Introduction

Release 5.0 of the NAGWare f95 Compiler is a major release containing significant improvements to the compiler.

NAGWare f95 5.0 is fully compatible with NAGWare f90 Releases 2.1 and 2.2, as well as with NAGWare f95 Releases 1.0, 4.0, 4.1 and 4.2.

  • GUI debugger.
  • Type extension (including polymorphic variables and type selection).
  • Rank-remapping pointer assignment.
  • Improved memory allocation tracing facilities.
  • Additional checking facilities.
  • Performance enhancements.
  • Various minor enhancements.

A modified version of the open-source debugger "ups" is available on most platforms.

Type extension provides the first phase of object orientation; inheritance and polymorphic objects.

Any non-SEQUENCE derived type can be extended using the EXTENDS keyword. The extended type inherits all the components of the parent type and may add extra components.

For example:

  TYPE point

    REAL x,y

  END TYPE

  TYPE,EXTENDS(point) :: point_3d

    REAL z

  END TYPE

The type point_3d has x, y and z components. Additionally, it has a point component which refers to the inherited part.

A polymorphic variable is a pointer, allocatable array or dummy argument that is declared using the CLASS keyword instead of the TYPE keyword. A CLASS(typename) variable can assume any type in the class of types consisting of TYPE(typename) and all extensions of typename.

For example:

  REAL FUNCTION bearing(a)

    CLASS(point) a

    bearing = atan2(a%y,a%x)

  END

The function bearing may be applied to a TYPE(point) object or to a TYPE(point_3d) object, or indeed to an object of any type that is an extension of TYPE(point).

The ALLOCATE statement may now include a type-spec; this specifies the type to allocate for polymorphic variables.

For example:

  CLASS(t),POINTER :: x

  ...

  ALLOCATE(t2::x)

The type specification must be a derived-type name, and must be followed by a double colon. Note that the type specification is just type-name, not TYPE(type-name). Each item in the allocation list must be type-compatible with the type specified (in particular, if an item is not polymorphic, it must be of the same type as that specified).

The SELECT TYPE construct provides both a means of testing the dynamic type of a polymorphic variable and access to the extended components of that variable.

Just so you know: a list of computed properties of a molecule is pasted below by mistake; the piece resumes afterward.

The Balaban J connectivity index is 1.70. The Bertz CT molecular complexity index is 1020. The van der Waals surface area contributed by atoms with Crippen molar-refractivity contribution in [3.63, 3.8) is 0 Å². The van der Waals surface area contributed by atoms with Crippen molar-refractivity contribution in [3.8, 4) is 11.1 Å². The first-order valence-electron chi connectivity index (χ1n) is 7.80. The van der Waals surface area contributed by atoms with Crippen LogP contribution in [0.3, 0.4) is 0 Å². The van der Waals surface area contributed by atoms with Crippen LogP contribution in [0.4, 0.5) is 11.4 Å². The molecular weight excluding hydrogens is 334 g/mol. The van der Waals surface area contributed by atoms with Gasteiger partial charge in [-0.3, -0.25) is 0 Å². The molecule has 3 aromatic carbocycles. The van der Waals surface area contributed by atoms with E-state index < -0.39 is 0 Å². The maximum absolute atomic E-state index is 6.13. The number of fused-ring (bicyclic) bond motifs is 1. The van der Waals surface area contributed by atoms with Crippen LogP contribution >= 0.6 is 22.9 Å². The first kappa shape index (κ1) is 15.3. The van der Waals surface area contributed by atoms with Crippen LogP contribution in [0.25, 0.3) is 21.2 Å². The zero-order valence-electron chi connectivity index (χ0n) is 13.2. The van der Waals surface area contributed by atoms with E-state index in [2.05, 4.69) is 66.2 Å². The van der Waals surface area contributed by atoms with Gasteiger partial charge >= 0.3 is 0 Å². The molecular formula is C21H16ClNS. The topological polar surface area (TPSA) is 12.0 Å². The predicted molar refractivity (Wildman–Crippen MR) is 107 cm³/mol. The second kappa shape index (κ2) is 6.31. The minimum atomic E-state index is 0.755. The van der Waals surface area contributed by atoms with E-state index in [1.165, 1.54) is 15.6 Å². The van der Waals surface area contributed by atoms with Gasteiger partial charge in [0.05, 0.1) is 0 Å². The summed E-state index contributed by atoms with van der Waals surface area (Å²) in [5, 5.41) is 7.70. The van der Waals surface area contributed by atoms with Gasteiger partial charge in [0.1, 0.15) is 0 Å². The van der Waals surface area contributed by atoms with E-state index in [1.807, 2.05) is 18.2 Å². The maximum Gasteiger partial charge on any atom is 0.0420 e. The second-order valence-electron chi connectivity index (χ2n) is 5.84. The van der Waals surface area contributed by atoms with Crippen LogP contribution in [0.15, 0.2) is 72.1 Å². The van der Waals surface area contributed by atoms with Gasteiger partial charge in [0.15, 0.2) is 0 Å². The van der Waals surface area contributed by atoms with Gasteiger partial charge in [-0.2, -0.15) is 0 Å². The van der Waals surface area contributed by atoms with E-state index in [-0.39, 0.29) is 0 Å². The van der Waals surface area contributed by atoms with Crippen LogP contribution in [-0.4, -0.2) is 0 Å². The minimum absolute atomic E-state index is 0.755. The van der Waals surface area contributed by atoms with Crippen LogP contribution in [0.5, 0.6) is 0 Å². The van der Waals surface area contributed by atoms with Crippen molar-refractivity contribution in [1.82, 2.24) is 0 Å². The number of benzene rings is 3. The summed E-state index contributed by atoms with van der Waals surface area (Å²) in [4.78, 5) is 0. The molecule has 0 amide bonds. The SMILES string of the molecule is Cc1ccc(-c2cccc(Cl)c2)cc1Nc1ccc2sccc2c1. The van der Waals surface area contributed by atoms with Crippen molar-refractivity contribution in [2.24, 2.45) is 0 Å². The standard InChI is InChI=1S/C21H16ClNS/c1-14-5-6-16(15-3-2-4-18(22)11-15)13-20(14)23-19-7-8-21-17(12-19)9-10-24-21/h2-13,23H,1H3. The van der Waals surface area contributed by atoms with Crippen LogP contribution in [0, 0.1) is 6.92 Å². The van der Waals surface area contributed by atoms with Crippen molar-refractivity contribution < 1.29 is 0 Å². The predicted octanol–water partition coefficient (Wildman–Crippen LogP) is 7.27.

For example:

  CLASS(t) x

  ...

  SELECT TYPE(p=>x)

  TYPE IS (t1)

    !

    ! This section is executed only if X is exactly of TYPE(t1), not an

    ! extension thereof.  P is TYPE(t1).

    !

  TYPE IS (t2)

    !

    ! This section is executed only if X is exactly of TYPE(t2), not an

    ! extension thereof.  P is TYPE(t2).

    !

  CLASS IS (t3)

    !

    ! This section is executed if X is of TYPE(t3), or of some extension

    ! thereof, and if it is not caught by a more specific case.  P is CLASS(t3).

    !

  END SELECT

Note that "SELECT TYPE(x)" is short for "SELECT TYPE(x=>x)".

This feature allows a multi-dimensional pointer to point to a single-dimensional object.

For example:

  REAL,POINTER :: diagonal(:),matrix(:,:),base(:)

  ...

  ALLOCATE(base(n*n))

  matrix(1:n,1:n) => base

  diagonal => base(::n+1)

  !

  ! ``diagonal'' now points to the diagonal elements of ``matrix''.

  !

The -mtrace suboptions have been completely revised. Control is provided over whether the address, size, and line number of each allocation is displayed, or the tracing output can be suppressed entirely. A "paranoia" mode is provided where the memory allocator protects its data structures against inadvertent modification by the user program.

Runtime environment variables may be used to override the tracing options a program was built with, and to specify where to write the tracing output. These are only operative if the program was built with some tracing option (-mtrace=off will build a program with the tracing-capable memory allocator). The -mtrace option is now compatible with the -thread_safe option, but remains incompatible with the -gc option.